Down-regulation of Ertip1-dependent root-tip GFP expression by five environmental cues within 24 h. Growth of transgenic plants harboring PErtip1+35Smini:GFP, microscopic observation and quantification of fluorescence signals derived from GFP are described as that in Fig. 4. a Representative image of green fluorescence signals from GFP in the root apex. Pictures were taken after exposure of plants to the treatments i.e. cold (4 °C), NH4+ (10 mM), salt (80 mM), P (2.5 mM) and pH 8 for 0 h, 1 h, 6 h, 12 h or 24 h. Bars = 50 μm. bg Quantification of green fluorescence intensity in the root apex of plants without the treatment (CK) or with the treatment of cold (4 °C), NH4+ (10 mM), Na+ (80 mM), P (2.5 mM) or pH 8. Means of 6 biological replicates ± SD (n = 6) were plotted and different letters above the bars indicate statistically significant differences (P < 0.05 by one-way ANOVA and a multiple comparison test)


The present work describes an uncomplicated and valuable process for the successful isolation and characterisation of a transcriptional enhancer Ertip1 specific for the root tip from an enhancer trap plant J3411. The root apex-specific activity of the Ertip1 was proven by the expression of both GFP and GUS reporters under the control of Ertip1 + 35Smini (functioning as a promoter PErtip1+35Smini) in Arabidopsis. Interestingly, among 20 different growth conditions tested, the Ertip1 activity in the root tip cells remained stable in most cases, but was rapidly reduced under cold, salt, alkaline pH, higher ammonium and phosphorus. From an application viewpoint, we deem that the identified enhancer Ertip1 and its related synthetic promoter (e.g. PErtip1+35Smini, Additional file 5: Fig. S2) should provide potent molecular means to favour comprehensive study and manipulation of any interested functional gene at the root apex, which may involve root-system formation and biological function in response to external and environmental cues.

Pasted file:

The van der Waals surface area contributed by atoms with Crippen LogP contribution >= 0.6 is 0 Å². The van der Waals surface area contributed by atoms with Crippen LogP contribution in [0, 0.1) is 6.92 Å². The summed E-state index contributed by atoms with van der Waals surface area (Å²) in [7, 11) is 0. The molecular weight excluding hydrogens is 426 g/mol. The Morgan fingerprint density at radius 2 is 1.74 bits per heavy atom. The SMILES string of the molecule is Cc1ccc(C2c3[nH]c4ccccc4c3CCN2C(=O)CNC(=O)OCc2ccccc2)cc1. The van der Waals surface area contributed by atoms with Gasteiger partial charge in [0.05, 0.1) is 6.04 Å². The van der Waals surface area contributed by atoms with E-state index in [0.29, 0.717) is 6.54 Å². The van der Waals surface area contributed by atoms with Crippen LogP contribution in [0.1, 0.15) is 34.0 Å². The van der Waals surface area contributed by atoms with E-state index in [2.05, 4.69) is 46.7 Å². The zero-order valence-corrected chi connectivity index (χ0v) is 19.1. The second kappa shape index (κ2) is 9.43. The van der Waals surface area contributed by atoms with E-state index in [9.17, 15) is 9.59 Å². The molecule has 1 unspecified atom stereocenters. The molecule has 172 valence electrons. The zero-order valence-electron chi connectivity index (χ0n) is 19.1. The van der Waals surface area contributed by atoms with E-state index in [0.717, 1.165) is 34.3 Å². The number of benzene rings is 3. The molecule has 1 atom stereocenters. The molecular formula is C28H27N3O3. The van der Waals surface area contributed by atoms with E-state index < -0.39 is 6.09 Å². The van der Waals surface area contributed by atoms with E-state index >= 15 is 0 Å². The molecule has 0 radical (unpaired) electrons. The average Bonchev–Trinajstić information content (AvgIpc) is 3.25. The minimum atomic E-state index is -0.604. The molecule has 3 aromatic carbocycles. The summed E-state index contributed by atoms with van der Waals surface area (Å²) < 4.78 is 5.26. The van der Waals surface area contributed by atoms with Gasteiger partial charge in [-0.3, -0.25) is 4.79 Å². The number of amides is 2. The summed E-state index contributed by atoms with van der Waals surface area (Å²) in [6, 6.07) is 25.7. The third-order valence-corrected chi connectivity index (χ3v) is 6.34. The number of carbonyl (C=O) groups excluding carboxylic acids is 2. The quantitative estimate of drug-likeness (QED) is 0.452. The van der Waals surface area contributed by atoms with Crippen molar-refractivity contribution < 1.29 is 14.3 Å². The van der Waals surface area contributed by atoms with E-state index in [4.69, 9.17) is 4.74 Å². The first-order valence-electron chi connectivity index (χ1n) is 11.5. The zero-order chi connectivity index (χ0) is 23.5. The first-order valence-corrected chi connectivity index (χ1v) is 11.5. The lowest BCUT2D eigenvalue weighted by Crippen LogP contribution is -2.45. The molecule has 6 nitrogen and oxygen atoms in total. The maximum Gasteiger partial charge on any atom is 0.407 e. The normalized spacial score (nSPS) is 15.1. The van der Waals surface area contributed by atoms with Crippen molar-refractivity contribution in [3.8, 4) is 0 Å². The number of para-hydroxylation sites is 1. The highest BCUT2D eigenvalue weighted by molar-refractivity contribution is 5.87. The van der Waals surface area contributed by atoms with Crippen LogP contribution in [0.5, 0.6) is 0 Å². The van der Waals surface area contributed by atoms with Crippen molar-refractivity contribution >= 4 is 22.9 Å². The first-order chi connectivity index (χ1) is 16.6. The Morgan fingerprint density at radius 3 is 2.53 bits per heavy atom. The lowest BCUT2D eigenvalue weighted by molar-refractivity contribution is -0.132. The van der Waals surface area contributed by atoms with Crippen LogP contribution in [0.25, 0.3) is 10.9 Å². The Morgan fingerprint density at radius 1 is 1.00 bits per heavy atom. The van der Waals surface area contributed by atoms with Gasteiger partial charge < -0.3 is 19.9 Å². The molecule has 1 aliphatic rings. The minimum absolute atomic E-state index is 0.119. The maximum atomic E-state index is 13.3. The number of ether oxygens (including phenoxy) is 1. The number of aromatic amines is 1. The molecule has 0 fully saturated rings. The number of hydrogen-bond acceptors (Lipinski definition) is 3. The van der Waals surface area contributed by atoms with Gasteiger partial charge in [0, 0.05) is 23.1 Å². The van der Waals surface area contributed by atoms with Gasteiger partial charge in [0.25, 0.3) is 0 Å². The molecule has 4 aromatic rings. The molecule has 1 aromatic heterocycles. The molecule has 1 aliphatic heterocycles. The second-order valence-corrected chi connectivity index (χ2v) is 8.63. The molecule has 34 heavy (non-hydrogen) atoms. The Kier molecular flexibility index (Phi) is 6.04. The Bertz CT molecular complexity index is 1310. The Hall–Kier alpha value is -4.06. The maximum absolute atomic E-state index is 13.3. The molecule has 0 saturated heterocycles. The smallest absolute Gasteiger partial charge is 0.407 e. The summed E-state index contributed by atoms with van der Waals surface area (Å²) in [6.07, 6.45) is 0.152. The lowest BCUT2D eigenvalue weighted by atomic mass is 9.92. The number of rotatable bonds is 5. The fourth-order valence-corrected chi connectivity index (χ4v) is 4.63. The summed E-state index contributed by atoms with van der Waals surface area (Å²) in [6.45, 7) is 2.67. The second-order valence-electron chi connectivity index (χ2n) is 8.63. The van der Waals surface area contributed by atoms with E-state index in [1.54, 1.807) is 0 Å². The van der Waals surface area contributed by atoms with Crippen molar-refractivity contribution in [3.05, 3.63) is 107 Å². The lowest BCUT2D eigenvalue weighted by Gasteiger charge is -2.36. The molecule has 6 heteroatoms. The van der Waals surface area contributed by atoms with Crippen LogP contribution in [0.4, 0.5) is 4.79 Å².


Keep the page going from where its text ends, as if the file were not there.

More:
green fluorescent protein




a transcription factor positively regulating expression of galactose-induced genes

RB and LB:

T-DNA right- and left-border


a marker for bacterial kanamycin-resistance selection


GAL4 upstream activation sequence


indo-3-acetic acid


abscisic acid




1-aminocyclopropane-1-carboxylic acid




cetyltrimethyl ammonium bromide


transcription factor


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Authors’ contributions